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Page 342 - ... the passage from the current to the needle, if not demonstrable, is thinkable, and that we entertain no doubt as to the final mechanical solution of the problem ; but the passage from the physics of the brain to the corresponding facts of consciousness is unthinkable. Granted that a definite thought, and a definite molecular action in the brain occur simultaneously ; we do not possess the intellectual organ, nor apparently any rudiment of the organ, which would enable us to pass by a process...
Page 422 - ... molecules of the brain; were we capable of following all their motions, all their groupings, all their electric discharges, if such there be; and were we intimately acquainted with the corresponding states of thought and feeling, we should be as far as ever from the solution of the problem, "How are these physical processes connected with the facts of consciousness?" The chasm between the two classes of phenomena would still remain intellectually impassable.
Page 524 - Nature is seen to do all things spontaneously of herself without the meddling of the gods?' or with Bruno, when he declares that Matter is not ' that mere empty capacity which philosophers have pictured her to be, but the universal mother who brings forth all things as the fruit of her own womb?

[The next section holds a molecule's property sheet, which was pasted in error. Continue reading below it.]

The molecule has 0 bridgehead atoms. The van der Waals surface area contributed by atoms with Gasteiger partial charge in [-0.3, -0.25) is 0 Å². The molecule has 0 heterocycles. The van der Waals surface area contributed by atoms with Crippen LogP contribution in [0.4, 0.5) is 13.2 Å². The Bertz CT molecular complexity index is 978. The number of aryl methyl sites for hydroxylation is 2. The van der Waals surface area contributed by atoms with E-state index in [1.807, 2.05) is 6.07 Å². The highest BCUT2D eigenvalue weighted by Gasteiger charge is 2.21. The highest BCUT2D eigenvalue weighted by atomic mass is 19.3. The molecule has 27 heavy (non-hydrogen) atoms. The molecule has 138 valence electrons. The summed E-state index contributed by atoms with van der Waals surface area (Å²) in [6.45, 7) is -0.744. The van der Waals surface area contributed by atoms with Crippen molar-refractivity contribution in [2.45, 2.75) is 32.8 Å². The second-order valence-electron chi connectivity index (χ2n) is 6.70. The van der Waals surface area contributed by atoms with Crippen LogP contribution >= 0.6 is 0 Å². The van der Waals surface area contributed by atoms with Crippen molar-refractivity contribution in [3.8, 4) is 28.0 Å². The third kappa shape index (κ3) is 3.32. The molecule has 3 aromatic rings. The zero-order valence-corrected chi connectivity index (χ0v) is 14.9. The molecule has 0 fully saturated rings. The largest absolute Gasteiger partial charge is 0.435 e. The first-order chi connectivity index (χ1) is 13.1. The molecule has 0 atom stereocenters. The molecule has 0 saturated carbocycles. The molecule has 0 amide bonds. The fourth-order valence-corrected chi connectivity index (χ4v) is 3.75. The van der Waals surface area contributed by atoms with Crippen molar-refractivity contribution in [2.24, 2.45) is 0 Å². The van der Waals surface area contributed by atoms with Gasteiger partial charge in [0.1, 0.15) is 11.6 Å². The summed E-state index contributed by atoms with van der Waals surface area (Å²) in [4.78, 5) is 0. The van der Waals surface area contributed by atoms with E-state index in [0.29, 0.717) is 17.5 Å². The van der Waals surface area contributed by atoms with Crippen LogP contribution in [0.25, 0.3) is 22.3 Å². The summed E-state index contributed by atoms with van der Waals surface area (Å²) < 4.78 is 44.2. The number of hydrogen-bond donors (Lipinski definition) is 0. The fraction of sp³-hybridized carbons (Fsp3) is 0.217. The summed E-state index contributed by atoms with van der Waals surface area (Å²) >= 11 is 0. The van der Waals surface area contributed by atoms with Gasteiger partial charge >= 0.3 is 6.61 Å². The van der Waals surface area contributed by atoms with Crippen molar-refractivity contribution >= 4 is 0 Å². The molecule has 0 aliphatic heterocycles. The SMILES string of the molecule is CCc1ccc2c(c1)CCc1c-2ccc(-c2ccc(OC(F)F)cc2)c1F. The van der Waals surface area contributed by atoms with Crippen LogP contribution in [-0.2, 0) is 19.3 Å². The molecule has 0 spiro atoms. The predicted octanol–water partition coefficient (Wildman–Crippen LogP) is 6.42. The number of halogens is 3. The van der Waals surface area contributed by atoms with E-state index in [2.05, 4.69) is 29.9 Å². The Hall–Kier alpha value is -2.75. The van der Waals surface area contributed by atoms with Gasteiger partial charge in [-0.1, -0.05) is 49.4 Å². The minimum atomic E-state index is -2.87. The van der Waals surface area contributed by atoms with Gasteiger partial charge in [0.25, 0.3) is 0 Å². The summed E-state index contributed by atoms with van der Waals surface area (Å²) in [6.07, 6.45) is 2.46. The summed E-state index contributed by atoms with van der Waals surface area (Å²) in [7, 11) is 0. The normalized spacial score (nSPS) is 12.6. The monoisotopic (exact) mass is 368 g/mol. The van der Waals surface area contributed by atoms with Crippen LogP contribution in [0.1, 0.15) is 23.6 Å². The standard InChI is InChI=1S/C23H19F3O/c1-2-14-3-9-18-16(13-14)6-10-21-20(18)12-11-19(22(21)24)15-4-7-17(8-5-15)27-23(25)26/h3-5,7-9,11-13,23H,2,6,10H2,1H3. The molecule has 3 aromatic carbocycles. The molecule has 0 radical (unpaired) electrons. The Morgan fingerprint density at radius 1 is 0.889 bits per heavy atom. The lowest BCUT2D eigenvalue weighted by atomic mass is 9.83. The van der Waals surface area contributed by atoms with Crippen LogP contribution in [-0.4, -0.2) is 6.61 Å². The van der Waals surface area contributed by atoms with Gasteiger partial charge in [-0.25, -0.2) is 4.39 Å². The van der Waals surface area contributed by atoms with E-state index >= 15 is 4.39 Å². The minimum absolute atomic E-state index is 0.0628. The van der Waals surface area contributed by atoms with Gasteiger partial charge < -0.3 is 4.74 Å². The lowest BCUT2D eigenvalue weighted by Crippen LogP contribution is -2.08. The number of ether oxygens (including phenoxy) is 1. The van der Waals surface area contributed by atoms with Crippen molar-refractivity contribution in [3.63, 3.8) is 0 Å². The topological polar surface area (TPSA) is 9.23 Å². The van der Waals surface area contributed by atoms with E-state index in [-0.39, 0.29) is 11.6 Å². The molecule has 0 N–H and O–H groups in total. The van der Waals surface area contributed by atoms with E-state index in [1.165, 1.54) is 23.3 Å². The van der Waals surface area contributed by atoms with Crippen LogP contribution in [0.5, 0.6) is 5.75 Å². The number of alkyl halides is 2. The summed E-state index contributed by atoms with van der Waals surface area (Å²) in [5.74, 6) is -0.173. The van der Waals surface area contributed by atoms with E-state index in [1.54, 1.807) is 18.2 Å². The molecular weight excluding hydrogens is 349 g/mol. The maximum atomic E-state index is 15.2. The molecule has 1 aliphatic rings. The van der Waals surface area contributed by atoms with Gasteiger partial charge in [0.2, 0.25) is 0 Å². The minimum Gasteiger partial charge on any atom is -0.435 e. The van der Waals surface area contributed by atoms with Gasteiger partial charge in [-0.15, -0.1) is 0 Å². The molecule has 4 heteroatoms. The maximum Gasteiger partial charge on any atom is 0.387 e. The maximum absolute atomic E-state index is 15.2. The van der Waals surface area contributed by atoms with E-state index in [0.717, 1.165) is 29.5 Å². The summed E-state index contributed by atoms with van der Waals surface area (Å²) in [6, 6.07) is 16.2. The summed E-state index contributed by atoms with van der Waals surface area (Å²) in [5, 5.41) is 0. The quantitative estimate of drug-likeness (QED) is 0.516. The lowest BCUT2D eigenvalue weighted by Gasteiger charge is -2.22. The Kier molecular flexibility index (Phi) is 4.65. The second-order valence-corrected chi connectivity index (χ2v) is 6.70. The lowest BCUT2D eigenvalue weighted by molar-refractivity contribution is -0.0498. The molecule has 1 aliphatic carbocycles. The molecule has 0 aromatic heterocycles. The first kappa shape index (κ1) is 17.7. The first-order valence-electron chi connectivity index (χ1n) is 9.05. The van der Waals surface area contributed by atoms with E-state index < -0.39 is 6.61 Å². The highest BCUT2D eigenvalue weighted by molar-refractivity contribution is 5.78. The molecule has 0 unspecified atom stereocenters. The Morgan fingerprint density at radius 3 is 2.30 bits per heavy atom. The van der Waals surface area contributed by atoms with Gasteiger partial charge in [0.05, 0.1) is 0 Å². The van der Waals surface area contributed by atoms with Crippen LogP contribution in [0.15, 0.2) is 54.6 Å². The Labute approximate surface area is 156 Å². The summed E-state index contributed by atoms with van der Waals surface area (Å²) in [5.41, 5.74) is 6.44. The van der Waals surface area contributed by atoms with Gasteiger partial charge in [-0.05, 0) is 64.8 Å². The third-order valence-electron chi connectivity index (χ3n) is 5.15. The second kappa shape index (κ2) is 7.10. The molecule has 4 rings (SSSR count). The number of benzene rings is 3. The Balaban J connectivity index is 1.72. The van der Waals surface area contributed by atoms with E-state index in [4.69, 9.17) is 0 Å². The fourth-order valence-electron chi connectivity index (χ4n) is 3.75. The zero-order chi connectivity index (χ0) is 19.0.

Page 550 - Thou sawest till that a stone was cut out without hands, which smote the image upon his feet that were of iron and clay, and brake them to pieces. "Then was the iron, the clay, the brass, the silver and the gold broken to pieces together, and became like the chaff of the summer threshing-floors ; and the wind carried them away, that no place was found for them; and the stone that smote the image became a great mountain and filled the whole earth.
Page 535 - I have noticed during years of self-observation that it is not in hours of clearness and vigour that this doctrine commends itself to my mind ; that in the presence of stronger and healthier thought it ever dissolves and disappears, as offering no solution of the mystery in which we dwell, and of which we form a part.
Page 577 - Rhodora! if the sages ask thee why This charm is wasted on the earth and sky, Tell them, dear, that if eyes were made for seeing, Then Beauty is its own excuse for being: Why thou wert there, O rival of the rose! I never thought to ask, I never knew: But, in my simple ignorance, suppose The self-same power that brought me there brought you.
Page 529 - ... nature of man. To yield this sentiment reasonable satisfaction is the problem of problems at the present hour. And grotesque in relation to scientific culture as many of the religions of the world have been, and are — dangerous, nay, destructive, to the dearest privileges of freemen as some of them undoubtedly have been, and would, if they could, be again — it will be wise to...
Page 510 - Natural selection acts only by the preservation and accumulation of small inherited modifications, each profitable to the preserved being...